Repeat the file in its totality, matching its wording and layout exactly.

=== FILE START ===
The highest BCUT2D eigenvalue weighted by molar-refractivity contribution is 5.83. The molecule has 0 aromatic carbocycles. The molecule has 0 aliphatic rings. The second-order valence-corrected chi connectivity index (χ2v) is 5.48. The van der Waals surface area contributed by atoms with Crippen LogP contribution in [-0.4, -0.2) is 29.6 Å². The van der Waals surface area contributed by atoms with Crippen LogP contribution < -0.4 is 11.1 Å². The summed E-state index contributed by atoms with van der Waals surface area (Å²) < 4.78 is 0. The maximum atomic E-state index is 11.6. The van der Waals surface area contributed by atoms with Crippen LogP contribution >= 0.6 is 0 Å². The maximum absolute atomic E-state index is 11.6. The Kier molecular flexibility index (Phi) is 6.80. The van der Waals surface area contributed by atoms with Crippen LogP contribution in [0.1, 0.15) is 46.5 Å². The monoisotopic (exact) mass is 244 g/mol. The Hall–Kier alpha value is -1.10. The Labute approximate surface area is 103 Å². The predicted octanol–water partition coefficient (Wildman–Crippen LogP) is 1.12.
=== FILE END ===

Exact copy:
The highest BCUT2D eigenvalue weighted by molar-refractivity contribution is 5.83. The molecule has 0 aromatic carbocycles. The molecule has 0 aliphatic rings. The second-order valence-corrected chi connectivity index (χ2v) is 5.48. The van der Waals surface area contributed by atoms with Crippen LogP contribution in [-0.4, -0.2) is 29.6 Å². The van der Waals surface area contributed by atoms with Crippen LogP contribution < -0.4 is 11.1 Å². The summed E-state index contributed by atoms with van der Waals surface area (Å²) < 4.78 is 0. The maximum atomic E-state index is 11.6. The van der Waals surface area contributed by atoms with Crippen LogP contribution >= 0.6 is 0 Å². The maximum absolute atomic E-state index is 11.6. The Kier molecular flexibility index (Phi) is 6.80. The van der Waals surface area contributed by atoms with Crippen LogP contribution in [0.1, 0.15) is 46.5 Å². The monoisotopic (exact) mass is 244 g/mol. The Hall–Kier alpha value is -1.10. The Labute approximate surface area is 103 Å². The predicted octanol–water partition coefficient (Wildman–Crippen LogP) is 1.12.